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Become an expert on bull trout. Learn about where they live, their life cycle and their characteristics.

Take No Bull

Bull Trout are in need of protection due to loss of habitat and habitat damage as well as pressure from introduced species. Poaching and unintentional angling mortality  (often due to misidentification) are also of grave concern. Conservation and careful attention by anglers is vital to keeping the bull trout present in its ancestral aquatic habitat.

These identification tips are designed to make unintentional poaching a thing of the past and allow wildlife biologists to help bull trout increase in number.


  • TAIL: Slightly Forked
  • DORSAL FIN: Without spots or other marks. NO BLACK - PUT IT BACK
  • BODY: Silvery to light olive with yellow, orange, or pink spots; darker olive-colored on back with yellow or cream-colored spots
  • APPEARANCE: Usually drab coloration, but adult (usually over 14 inches) may have bright orange colors on belly and flanks, black on head, and white-edged fins during fall. White leading edges on pectoral, pelvic, and anal fins is evident year 'round.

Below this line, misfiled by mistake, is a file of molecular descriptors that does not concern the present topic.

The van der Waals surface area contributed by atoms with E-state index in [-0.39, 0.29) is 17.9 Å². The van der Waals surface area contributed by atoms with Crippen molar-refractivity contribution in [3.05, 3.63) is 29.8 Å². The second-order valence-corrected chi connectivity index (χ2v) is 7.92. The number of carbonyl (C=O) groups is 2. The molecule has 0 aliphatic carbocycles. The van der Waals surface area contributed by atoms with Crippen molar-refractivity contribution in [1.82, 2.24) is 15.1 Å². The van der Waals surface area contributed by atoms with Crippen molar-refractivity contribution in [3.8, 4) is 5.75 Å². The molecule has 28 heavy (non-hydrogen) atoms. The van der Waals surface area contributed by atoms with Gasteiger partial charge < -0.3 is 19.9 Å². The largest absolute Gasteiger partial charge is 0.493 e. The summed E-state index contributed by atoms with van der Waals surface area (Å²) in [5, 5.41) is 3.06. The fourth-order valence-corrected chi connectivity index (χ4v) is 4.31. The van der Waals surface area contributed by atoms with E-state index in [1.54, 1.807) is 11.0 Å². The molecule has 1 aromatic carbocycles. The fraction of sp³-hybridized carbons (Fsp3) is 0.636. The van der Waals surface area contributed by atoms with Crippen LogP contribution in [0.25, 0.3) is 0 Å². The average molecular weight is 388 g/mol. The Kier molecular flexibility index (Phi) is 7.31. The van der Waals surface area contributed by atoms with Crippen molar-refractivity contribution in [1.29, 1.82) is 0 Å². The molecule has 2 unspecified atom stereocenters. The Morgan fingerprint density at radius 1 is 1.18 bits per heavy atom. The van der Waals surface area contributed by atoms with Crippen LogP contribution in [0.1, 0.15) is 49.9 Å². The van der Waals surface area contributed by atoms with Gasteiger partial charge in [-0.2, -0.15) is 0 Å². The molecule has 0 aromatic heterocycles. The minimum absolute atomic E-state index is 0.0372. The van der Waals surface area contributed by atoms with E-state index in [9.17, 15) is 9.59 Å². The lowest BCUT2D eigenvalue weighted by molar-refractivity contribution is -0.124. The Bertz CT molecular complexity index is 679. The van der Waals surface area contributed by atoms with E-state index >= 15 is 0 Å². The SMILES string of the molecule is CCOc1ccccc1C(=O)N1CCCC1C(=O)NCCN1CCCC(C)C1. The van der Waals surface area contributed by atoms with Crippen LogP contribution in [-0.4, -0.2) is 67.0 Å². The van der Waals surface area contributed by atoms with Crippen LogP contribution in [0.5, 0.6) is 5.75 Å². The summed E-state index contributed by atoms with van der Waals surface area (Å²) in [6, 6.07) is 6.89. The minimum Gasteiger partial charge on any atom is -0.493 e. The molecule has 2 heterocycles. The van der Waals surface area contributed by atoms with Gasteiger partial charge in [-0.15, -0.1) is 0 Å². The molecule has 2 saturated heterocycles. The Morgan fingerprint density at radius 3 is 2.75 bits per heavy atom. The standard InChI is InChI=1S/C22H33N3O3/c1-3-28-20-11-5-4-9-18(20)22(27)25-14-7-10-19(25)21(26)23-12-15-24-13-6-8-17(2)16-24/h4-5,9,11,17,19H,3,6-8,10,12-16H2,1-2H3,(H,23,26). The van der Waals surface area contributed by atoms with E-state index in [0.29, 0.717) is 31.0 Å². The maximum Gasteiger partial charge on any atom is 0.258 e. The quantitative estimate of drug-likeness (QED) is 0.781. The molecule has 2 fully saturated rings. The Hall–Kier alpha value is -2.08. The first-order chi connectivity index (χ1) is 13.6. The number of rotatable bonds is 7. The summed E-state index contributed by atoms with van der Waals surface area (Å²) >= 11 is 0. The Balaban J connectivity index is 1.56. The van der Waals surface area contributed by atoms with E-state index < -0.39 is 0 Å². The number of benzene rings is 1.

Geographical location

Because bull trout live in a specific area, first consider where you are. Western Montana, Idaho, Washington, Oregon, Nevada, Southern British Columbia and Southwest Alberta are all prime bull trout habitat. They are found in the Flathead, Clark Fork, Kootenai and other river drainages.

Life cycle

  • Bull trout spawn in September and early October. They migrate up to 150 miles from lakes such as Pend Oreille Lake in Idaho, and spawn in small tributary streams (adfluvial lifestyle).
  • Some bull trout live as adults in rivers like the Blackfoot River in western Montana (fluvial lifestyle). Others can live their entire lives in smaller streams, such as those in the Clarkfork River tributaries (resident lifestyle).
  • After spawning, most bull trout return downstream to their natal lake or stream. Some adfluvial bull trout have been known to spawn every other year, due to the stress of their arduous spawning migrations. Most bull trout spawners are 5-9 years of age.
  • Females bury their eggs in nests or “redds”, about six inches deep in the streambed gravel. These redds can be as large as the bed of a full size pick-up truck.


  • Named for their impressive size, bull trout are Montana’s largest trout and can be 36 inches long. The largest bull trout, caught in Lake Pend Oreille in Idaho, weighed more than 32 pounds.